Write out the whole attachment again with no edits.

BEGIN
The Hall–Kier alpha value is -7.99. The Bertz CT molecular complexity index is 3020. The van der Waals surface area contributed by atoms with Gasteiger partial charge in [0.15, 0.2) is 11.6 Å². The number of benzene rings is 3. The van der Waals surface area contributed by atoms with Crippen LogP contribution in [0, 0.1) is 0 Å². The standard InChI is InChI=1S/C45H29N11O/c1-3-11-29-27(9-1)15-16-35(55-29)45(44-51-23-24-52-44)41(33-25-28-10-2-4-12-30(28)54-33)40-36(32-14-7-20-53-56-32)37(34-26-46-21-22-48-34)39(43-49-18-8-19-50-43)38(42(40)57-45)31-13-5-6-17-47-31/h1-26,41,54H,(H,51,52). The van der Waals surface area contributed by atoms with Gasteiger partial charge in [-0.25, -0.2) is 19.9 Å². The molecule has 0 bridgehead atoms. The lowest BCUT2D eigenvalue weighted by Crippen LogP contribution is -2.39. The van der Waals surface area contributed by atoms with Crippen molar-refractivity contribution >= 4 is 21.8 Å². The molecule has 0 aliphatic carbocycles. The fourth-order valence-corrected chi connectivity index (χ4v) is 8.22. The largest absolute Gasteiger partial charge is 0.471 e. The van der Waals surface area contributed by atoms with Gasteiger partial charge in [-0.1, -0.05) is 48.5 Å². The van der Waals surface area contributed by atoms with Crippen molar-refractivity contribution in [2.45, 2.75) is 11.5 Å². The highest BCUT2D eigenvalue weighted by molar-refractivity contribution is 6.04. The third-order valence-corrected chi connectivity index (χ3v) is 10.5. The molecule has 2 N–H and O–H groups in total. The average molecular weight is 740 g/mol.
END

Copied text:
The Hall–Kier alpha value is -7.99. The Bertz CT molecular complexity index is 3020. The van der Waals surface area contributed by atoms with Gasteiger partial charge in [0.15, 0.2) is 11.6 Å². The number of benzene rings is 3. The van der Waals surface area contributed by atoms with Crippen LogP contribution in [0, 0.1) is 0 Å². The standard InChI is InChI=1S/C45H29N11O/c1-3-11-29-27(9-1)15-16-35(55-29)45(44-51-23-24-52-44)41(33-25-28-10-2-4-12-30(28)54-33)40-36(32-14-7-20-53-56-32)37(34-26-46-21-22-48-34)39(43-49-18-8-19-50-43)38(42(40)57-45)31-13-5-6-17-47-31/h1-26,41,54H,(H,51,52). The van der Waals surface area contributed by atoms with Gasteiger partial charge in [-0.25, -0.2) is 19.9 Å². The molecule has 0 bridgehead atoms. The lowest BCUT2D eigenvalue weighted by Crippen LogP contribution is -2.39. The van der Waals surface area contributed by atoms with Crippen molar-refractivity contribution >= 4 is 21.8 Å². The molecule has 0 aliphatic carbocycles. The fourth-order valence-corrected chi connectivity index (χ4v) is 8.22. The largest absolute Gasteiger partial charge is 0.471 e. The van der Waals surface area contributed by atoms with Gasteiger partial charge in [-0.1, -0.05) is 48.5 Å². The van der Waals surface area contributed by atoms with Crippen molar-refractivity contribution in [2.45, 2.75) is 11.5 Å². The highest BCUT2D eigenvalue weighted by molar-refractivity contribution is 6.04. The third-order valence-corrected chi connectivity index (χ3v) is 10.5. The molecule has 2 N–H and O–H groups in total. The average molecular weight is 740 g/mol.